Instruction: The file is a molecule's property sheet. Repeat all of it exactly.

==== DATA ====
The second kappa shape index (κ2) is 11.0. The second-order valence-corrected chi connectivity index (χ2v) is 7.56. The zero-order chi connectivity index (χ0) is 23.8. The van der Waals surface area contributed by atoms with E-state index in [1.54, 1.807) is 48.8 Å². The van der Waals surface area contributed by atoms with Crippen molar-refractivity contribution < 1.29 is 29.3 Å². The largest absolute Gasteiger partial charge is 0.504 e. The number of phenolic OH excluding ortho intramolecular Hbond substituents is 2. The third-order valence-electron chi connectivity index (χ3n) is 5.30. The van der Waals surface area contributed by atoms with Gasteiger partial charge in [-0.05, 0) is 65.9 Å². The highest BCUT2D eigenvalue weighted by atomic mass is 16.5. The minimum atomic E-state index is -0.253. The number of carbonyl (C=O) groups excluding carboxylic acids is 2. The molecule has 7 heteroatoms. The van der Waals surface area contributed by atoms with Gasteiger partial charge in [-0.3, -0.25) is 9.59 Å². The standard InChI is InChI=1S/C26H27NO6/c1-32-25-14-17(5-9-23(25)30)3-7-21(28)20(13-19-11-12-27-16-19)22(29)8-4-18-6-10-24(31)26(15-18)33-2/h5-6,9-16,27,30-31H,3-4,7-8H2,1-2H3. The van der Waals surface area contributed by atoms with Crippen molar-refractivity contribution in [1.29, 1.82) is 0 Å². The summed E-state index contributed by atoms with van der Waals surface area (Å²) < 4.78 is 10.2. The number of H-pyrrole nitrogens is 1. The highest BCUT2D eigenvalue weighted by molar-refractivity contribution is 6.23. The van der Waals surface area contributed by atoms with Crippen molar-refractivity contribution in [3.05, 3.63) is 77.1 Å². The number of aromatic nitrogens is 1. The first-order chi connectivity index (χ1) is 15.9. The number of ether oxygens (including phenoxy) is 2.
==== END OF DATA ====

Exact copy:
The second kappa shape index (κ2) is 11.0. The second-order valence-corrected chi connectivity index (χ2v) is 7.56. The zero-order chi connectivity index (χ0) is 23.8. The van der Waals surface area contributed by atoms with E-state index in [1.54, 1.807) is 48.8 Å². The van der Waals surface area contributed by atoms with Crippen molar-refractivity contribution < 1.29 is 29.3 Å². The largest absolute Gasteiger partial charge is 0.504 e. The number of phenolic OH excluding ortho intramolecular Hbond substituents is 2. The third-order valence-electron chi connectivity index (χ3n) is 5.30. The van der Waals surface area contributed by atoms with Gasteiger partial charge in [-0.05, 0) is 65.9 Å². The highest BCUT2D eigenvalue weighted by atomic mass is 16.5. The minimum atomic E-state index is -0.253. The number of carbonyl (C=O) groups excluding carboxylic acids is 2. The molecule has 7 heteroatoms. The van der Waals surface area contributed by atoms with Gasteiger partial charge in [-0.3, -0.25) is 9.59 Å². The standard InChI is InChI=1S/C26H27NO6/c1-32-25-14-17(5-9-23(25)30)3-7-21(28)20(13-19-11-12-27-16-19)22(29)8-4-18-6-10-24(31)26(15-18)33-2/h5-6,9-16,27,30-31H,3-4,7-8H2,1-2H3. The van der Waals surface area contributed by atoms with Crippen molar-refractivity contribution in [1.29, 1.82) is 0 Å². The summed E-state index contributed by atoms with van der Waals surface area (Å²) < 4.78 is 10.2. The number of H-pyrrole nitrogens is 1. The highest BCUT2D eigenvalue weighted by molar-refractivity contribution is 6.23. The van der Waals surface area contributed by atoms with Crippen molar-refractivity contribution in [3.05, 3.63) is 77.1 Å². The number of aromatic nitrogens is 1. The first-order chi connectivity index (χ1) is 15.9. The number of ether oxygens (including phenoxy) is 2.